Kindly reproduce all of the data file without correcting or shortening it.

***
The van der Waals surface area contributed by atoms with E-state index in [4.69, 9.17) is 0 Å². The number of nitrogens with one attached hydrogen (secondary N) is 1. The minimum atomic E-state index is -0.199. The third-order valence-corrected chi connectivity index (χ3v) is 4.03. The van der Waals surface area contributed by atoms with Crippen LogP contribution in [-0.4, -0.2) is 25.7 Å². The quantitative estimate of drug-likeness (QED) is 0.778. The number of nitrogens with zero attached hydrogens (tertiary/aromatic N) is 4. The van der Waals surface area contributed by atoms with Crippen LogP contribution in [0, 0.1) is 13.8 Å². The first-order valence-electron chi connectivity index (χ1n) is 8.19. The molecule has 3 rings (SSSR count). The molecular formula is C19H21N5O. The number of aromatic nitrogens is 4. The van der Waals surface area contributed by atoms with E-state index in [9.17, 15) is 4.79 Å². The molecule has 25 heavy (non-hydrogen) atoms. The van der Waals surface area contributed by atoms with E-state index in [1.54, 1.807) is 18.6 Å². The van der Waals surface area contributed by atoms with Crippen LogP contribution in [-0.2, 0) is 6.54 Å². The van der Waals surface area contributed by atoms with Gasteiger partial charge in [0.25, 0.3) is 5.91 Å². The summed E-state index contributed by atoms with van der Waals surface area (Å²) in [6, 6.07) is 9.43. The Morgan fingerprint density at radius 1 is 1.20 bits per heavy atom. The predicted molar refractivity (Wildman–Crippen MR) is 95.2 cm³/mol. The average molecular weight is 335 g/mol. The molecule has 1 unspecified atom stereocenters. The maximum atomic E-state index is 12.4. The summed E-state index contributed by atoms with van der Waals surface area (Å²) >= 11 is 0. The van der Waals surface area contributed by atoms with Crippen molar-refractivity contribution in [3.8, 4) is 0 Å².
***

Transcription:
The van der Waals surface area contributed by atoms with E-state index in [4.69, 9.17) is 0 Å². The number of nitrogens with one attached hydrogen (secondary N) is 1. The minimum atomic E-state index is -0.199. The third-order valence-corrected chi connectivity index (χ3v) is 4.03. The van der Waals surface area contributed by atoms with Crippen LogP contribution in [-0.4, -0.2) is 25.7 Å². The quantitative estimate of drug-likeness (QED) is 0.778. The number of nitrogens with zero attached hydrogens (tertiary/aromatic N) is 4. The van der Waals surface area contributed by atoms with Crippen LogP contribution in [0, 0.1) is 13.8 Å². The first-order valence-electron chi connectivity index (χ1n) is 8.19. The molecule has 3 rings (SSSR count). The molecular formula is C19H21N5O. The number of aromatic nitrogens is 4. The van der Waals surface area contributed by atoms with E-state index in [9.17, 15) is 4.79 Å². The molecule has 25 heavy (non-hydrogen) atoms. The van der Waals surface area contributed by atoms with E-state index in [1.54, 1.807) is 18.6 Å². The van der Waals surface area contributed by atoms with Crippen LogP contribution in [-0.2, 0) is 6.54 Å². The van der Waals surface area contributed by atoms with Gasteiger partial charge in [0.25, 0.3) is 5.91 Å². The summed E-state index contributed by atoms with van der Waals surface area (Å²) in [6, 6.07) is 9.43. The Morgan fingerprint density at radius 1 is 1.20 bits per heavy atom. The predicted molar refractivity (Wildman–Crippen MR) is 95.2 cm³/mol. The average molecular weight is 335 g/mol. The molecule has 1 unspecified atom stereocenters. The maximum atomic E-state index is 12.4. The summed E-state index contributed by atoms with van der Waals surface area (Å²) >= 11 is 0. The van der Waals surface area contributed by atoms with Crippen molar-refractivity contribution in [3.8, 4) is 0 Å².